Three years after Chinese state-owned mining giant Jiuquan Iron and Steel Company (JISCO) acquired the largest bauxite to alumina refinery in Jamaica, residents want the company to relocate and to better compensate them for the plant’s adverse health effects.
More than 30 residents in Upper and Lower Warminster in the southwest parish of St. Elizabeth say mining activities have compromised air quality, leaving households with spiraling health care costs. Clean water is now less accessible and some small-scale farmers say they have abandoned production as they dig deeper in their pockets to put food on the table.
“The company’s future is well secure, but what about ours?” one local resident asked.
Jamaican officials lobbied and secured the US$300 million investment from the government of Gansu province in north-central China, where JISCO is headquartered, in 2016. It acquired the refinery from Russian conglomerate UC Rusal. JISCO then invested a further US$60 million to reopen the plant, which was closed in 2009 as the global financial crisis deepened.
Jamaican and Chinese officials celebrated the deal – one of the largest investments by an international company in Jamaica – as a “win-win” development, which created 800 new jobs. Data from Jamaica’s central bank shows that it drove foreign direct investment above pre-crisis levels.
For communities on the frontline, however, the impacts are most keenly felt on their health and property.
On March 6, more than 30 residents met to lament what they say as JISCO’s blatant disregard for their right to a healthy environment. They condemned the company’s compensation scheme – many have settled but cite pressure to do so – as undermining.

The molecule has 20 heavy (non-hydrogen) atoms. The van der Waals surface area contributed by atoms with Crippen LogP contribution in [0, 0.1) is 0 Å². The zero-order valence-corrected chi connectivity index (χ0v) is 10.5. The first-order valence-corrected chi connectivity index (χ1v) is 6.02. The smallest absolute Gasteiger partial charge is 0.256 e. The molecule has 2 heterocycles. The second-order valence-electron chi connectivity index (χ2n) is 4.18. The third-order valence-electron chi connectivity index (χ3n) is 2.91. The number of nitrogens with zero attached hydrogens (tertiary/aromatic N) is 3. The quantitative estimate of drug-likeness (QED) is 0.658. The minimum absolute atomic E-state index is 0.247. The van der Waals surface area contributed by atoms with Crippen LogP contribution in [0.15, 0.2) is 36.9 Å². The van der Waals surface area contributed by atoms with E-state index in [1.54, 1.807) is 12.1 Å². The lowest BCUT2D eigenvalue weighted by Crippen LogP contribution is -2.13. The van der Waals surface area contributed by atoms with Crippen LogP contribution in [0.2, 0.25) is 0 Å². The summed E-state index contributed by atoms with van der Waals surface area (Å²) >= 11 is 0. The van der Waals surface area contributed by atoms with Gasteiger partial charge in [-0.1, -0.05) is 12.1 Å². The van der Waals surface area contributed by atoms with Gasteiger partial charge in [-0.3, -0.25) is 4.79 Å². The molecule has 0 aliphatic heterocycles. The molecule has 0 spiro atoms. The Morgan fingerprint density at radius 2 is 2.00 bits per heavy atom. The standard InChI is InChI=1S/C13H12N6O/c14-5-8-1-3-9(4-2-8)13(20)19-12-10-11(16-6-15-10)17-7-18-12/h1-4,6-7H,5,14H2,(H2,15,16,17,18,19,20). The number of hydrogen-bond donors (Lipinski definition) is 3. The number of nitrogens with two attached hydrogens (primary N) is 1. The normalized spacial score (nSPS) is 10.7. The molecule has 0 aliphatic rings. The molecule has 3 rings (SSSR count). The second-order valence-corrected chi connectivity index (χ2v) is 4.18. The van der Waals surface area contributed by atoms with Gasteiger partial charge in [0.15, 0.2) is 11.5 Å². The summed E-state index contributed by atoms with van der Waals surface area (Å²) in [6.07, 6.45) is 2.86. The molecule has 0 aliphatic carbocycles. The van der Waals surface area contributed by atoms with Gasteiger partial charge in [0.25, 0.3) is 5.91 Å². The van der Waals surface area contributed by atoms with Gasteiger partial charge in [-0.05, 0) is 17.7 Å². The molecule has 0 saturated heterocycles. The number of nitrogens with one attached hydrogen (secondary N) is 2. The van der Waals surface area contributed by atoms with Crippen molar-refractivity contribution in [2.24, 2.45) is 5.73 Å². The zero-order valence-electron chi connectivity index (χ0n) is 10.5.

They also allege the company will only cover their medical expenses if they visit its designated doctor, who prescribes the same treatment irrespective of the complaint; antibacterial soap, eye drops, and cough medicine.
“My daughter took sick, they wanted me to take her to their doctor. I sent her, and she came back, and things got worse. I said to them, I need to take her to my doctor,” one resident explained.
Warminster is one of seven communities around the Nain area where the refinery is situated. It lies approximately 30 minutes outside the main parish town of Santa Cruz. Like the other communities, there is no formal water infrastructure, so residents must collect and store it themselves.
We did sign it, they just bring it and say you must sign so that you get the cheque
Several residents said they’ve had to stop using their facilities.
“When the dust blow, if you have an air-tank, it wash off from the zinc on the housetop in the tank…it hurt the children them. It hurt your belly… we either have to throw it away or use it to wash, we cannot drink it.”
To rectify these water woes, JISCO/Alpart apparently sends one to two trucks of water to the community monthly. But residents say that too is problematic.
“The [dust] blow and…wash into the parish tank and we have to drink the water because we have no other source.”
Some residents also point out that pollution caused by the plant has complicated existing illnesses. Asthmatic 65-year old Keith Peters (not his real name) said that over the last two years, he’s developed a lung infection due to the pollution from the plant.
“When this thing blow, they take so long to send you to [the] doctor that the asthma, it develop on me then it start to almost lock me off. I waited too long and by the time I went to the hospital, my lungs were infected.”
An 81-year old resident who uses a walking stick said pollution from the plant causes her to cough to the point she urinates herself.